The way to grow marijuana indoors is a bit different than growing any other kind of herb garden, but at the end of the day, the process is not as intimidating as it may seem. Whether you’re looking to try out a plant or two, or exploring a bigger operation, this article can be your roadmap for growing weed in the great indoors.
Why Would You Grow Marijuana?
By growing the green, you can save it: cutting out the middleman and essentially becoming your own dealer means your marijuana will be much cheaper. You’ll also have far greater control over your own product, allowing you to tailor it to your individual needs and preferences.
For example, deciding to growing organic crops free of pesticides can be a real bonus for your body. Plus, like any kind of gardening, growing weed can be a great hobby, producing gratifying results especially as you hone your skills and knowledge of this fascinating plant.
How Long Does it Take to Grow Marijuana Indoors?
The length of time it takes to go from seed to weed can vary widely, but generally the timeline is between three to five months. This timeline accounts for the four basic life stages of the plant: Germination takes between one to seven days; The vegetative stage lasts between three to eight weeks; and flowering can take upwards of 16 weeks. The harvesting stage, including the drying and curing processes, can take up to a month.
These timelines are affected by a number of different factors, including the chosen strain, growing methods and equipment being used, as well as how many plants are being grown.
Benefits of Growing Weed Indoors
To grow marijuana indoors or outdoors, that is the question. There are benefits to both. However, indoor environments offer a few key advantages. Indoor grows can happen all year round, making it possible to get up to six harvests per year, rather than needing to wait out winters and other unfavorable seasons, particularly in northern latitudes. (It should be noted that it can take time, dedication and experience to achieve this many harvests in a year.).
Indoor grows also allow for more control over the growing environment. Cleanliness is a huge factor in any successful operation, and indoor spaces enable a level of hygiene that can eliminate potential contaminants. Air pollution, fungus and other factors can cause disease or otherwise negatively affect plants.
But this also means that indoor gardeners are entirely responsible for the health and well-being of the plants. Indoor growers need to provide the perfect amount of inputs like water, light, ventilation, gas exchange and fertilizers that the great outdoors may provide naturally. The good news is pot plants tends to enjoy the same temperatures as people, between 68-77 degrees Fahrenheit – so they can make great roommates. It’s also possible to keep indoor operations out of public view, which can be advantageous for security reasons – and to prevent any unauthorized harvests.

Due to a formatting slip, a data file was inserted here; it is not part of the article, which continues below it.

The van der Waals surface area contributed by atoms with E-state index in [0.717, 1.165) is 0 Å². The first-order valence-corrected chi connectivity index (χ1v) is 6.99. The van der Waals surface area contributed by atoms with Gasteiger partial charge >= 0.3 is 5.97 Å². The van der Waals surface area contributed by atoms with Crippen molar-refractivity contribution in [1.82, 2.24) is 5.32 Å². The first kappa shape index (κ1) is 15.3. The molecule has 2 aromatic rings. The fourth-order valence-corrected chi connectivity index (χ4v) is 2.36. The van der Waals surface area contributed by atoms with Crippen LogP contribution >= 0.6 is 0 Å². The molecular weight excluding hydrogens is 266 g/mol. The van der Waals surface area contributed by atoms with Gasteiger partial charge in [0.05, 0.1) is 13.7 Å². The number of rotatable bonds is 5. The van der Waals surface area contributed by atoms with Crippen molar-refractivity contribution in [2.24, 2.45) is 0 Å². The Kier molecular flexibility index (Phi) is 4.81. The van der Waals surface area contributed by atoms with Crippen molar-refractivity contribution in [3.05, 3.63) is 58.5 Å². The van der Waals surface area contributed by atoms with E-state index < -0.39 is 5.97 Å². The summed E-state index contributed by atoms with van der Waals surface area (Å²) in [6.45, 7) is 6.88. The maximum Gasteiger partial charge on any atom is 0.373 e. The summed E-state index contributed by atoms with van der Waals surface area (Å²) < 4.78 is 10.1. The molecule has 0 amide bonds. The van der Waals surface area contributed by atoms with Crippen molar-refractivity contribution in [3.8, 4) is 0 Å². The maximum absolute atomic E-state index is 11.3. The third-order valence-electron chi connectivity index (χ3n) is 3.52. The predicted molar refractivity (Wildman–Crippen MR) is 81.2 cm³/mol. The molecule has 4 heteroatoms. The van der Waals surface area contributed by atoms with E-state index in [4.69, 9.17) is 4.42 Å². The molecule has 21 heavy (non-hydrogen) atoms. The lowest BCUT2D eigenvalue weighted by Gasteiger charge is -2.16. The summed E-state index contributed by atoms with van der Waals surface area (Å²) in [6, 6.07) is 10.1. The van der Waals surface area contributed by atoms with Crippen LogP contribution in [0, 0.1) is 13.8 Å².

Step 1: Choose Your Marijuana Strain
Cannabis sativa strains come in all different shapes and sizes. For indoor grows, it’s best to think about what your goals are and what space you are working with in order to achieve the best results. Some strains offer high yields and short flowering periods, but may require more space in order to achieve maximum results. Also important to consider is the grower’s preference between indica and sativa, which will come down to the kind of experience you want from your finished product.
Once the strain is chosen, the next step is to decide whether to grow from seeds or clones. Below are some factors to consider:
Grow Marijuana Indoors with Seeds
Growing from seeds is the way nature intended it, and can result in a heartier, healthier plant in the long run. Purchasing feminized seeds also guarantees plants are female, and therefore will produce buds (male plants are unable to produce buds).
Grow Marijuana Indoors with Clones
Although it may seem counterintuitive, since they are already partially-grown plants, clones tend to be more temperamental and therefore challenging to grow successfully, especially for beginners.
Clones can go through various traumas which render them more susceptible to disease and other ailments. Repotting is always shocking for plants regardless of species, since uprooting them and changing their location is an unnatural process they haven’t evolved to endure. Repotted plants need extra care and attention, which first-time growers may find difficult. Transporting clones may cause stress and even death. While purchasing a clone may reduce the total grow time, there tends to be a greater chance for problems down the line.